WASHINGTON, D.C.--High school students researching astrophysics and nanoscale conductance in metals won the top prizes at the Siemens Westinghouse Science and Technology Competition today. Each of the two winning projects--one by an individual and one by a team--beat out five competitors to win a $100,000 college scholarship.
This is the second year for the Siemens Westinghouse competition, not to be confused with the 59-year-old Intel Science Talent Search (formerly known as the Westinghouse Talent Search). Last year, Siemens, a German electrical engineering and electronics company that now owns the Westinghouse power generation business, started its own high school science competition after Intel beat out Siemens for sponsorship of the talent search.
This year's winning team studied the remnant of an exploded star with data collected by NASA's Chandra X-ray Observatory. Contrary to their mentor's hypothesis, the group of three seniors at the North Carolina School of Science and Math in Durham showed that the remnant was in fact a rapidly rotating neutron star, or pulsar--not a cloud of gas. The group has submitted their research paper to the Astrophysical Journal for publication.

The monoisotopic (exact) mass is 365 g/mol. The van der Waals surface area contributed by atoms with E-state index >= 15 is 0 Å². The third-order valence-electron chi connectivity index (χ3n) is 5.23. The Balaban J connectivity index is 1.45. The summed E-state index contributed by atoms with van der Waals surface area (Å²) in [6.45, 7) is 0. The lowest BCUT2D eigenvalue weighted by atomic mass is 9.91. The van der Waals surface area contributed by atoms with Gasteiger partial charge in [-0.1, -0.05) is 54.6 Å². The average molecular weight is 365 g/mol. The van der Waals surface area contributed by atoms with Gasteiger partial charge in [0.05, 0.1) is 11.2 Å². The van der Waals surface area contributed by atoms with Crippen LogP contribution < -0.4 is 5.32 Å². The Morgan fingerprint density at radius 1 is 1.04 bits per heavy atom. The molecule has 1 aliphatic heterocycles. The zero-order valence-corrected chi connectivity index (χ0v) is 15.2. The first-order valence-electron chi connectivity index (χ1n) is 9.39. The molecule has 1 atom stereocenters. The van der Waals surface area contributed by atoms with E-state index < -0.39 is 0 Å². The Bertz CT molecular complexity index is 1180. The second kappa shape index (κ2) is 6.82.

Mariangela Lisanti, a senior at Staples High School in Westport, Connecticut, won the individual prize for developing a novel apparatus to measure the conductance of gold nanowires. Using a piezoelectric speaker element to bring two ends of a gold wire together to form a nanowire, Lisanti then measured the voltage drop with an oscilloscope interfaced with a computer. "It's a very technologically effective way to gather lots of useful information," says George "Pinky" Nelson, the lead judge of the competition and director of Project 2061 of the American Association for the Advancement of Science (ScienceNOW's publisher).
Physicist Robert Fesen says he and the other judges looked at how much work was done by the students themselves, the quality of the report, and how well they understood their experiment, among other criteria. "We were stunned at the general quality [of the projects]," he says. "We were asking the kinds of questions presented to graduate students."